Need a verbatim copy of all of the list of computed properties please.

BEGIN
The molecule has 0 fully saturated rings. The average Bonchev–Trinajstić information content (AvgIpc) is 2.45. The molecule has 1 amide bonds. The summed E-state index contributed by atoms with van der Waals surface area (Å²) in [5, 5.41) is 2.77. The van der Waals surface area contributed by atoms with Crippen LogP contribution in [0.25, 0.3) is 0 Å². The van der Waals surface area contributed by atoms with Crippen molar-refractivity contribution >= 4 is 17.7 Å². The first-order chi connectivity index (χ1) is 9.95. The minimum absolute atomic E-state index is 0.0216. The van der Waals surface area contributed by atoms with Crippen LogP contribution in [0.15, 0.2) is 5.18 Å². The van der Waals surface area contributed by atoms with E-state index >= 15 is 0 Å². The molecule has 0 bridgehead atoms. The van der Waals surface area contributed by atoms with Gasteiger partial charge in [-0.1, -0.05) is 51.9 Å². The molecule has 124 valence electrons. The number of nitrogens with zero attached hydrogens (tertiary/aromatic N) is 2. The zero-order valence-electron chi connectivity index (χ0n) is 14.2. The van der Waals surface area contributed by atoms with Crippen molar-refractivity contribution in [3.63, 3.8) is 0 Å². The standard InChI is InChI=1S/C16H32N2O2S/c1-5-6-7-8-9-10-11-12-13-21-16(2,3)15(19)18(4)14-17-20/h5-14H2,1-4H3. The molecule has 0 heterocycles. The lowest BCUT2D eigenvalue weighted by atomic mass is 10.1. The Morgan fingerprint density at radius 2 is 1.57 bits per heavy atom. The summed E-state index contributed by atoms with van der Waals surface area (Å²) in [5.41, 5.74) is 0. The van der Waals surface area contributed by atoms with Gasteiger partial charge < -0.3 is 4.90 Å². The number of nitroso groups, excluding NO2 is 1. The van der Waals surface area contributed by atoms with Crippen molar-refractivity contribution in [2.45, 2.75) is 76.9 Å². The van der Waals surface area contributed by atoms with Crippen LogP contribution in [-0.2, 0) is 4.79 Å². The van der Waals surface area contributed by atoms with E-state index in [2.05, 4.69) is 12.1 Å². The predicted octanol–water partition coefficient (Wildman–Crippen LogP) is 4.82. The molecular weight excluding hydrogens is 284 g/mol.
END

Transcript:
The molecule has 0 fully saturated rings. The average Bonchev–Trinajstić information content (AvgIpc) is 2.45. The molecule has 1 amide bonds. The summed E-state index contributed by atoms with van der Waals surface area (Å²) in [5, 5.41) is 2.77. The van der Waals surface area contributed by atoms with Crippen LogP contribution in [0.25, 0.3) is 0 Å². The van der Waals surface area contributed by atoms with Crippen molar-refractivity contribution >= 4 is 17.7 Å². The first-order chi connectivity index (χ1) is 9.95. The minimum absolute atomic E-state index is 0.0216. The van der Waals surface area contributed by atoms with Crippen LogP contribution in [0.15, 0.2) is 5.18 Å². The van der Waals surface area contributed by atoms with E-state index >= 15 is 0 Å². The molecule has 0 bridgehead atoms. The van der Waals surface area contributed by atoms with Gasteiger partial charge in [-0.1, -0.05) is 51.9 Å². The molecule has 124 valence electrons. The number of nitrogens with zero attached hydrogens (tertiary/aromatic N) is 2. The zero-order valence-electron chi connectivity index (χ0n) is 14.2. The van der Waals surface area contributed by atoms with Crippen molar-refractivity contribution in [3.63, 3.8) is 0 Å². The standard InChI is InChI=1S/C16H32N2O2S/c1-5-6-7-8-9-10-11-12-13-21-16(2,3)15(19)18(4)14-17-20/h5-14H2,1-4H3. The molecule has 0 heterocycles. The lowest BCUT2D eigenvalue weighted by atomic mass is 10.1. The Morgan fingerprint density at radius 2 is 1.57 bits per heavy atom. The summed E-state index contributed by atoms with van der Waals surface area (Å²) in [5.41, 5.74) is 0. The van der Waals surface area contributed by atoms with Gasteiger partial charge < -0.3 is 4.90 Å². The number of nitroso groups, excluding NO2 is 1. The van der Waals surface area contributed by atoms with Crippen molar-refractivity contribution in [2.45, 2.75) is 76.9 Å². The van der Waals surface area contributed by atoms with Crippen LogP contribution in [-0.2, 0) is 4.79 Å². The van der Waals surface area contributed by atoms with E-state index in [2.05, 4.69) is 12.1 Å². The predicted octanol–water partition coefficient (Wildman–Crippen LogP) is 4.82. The molecular weight excluding hydrogens is 284 g/mol.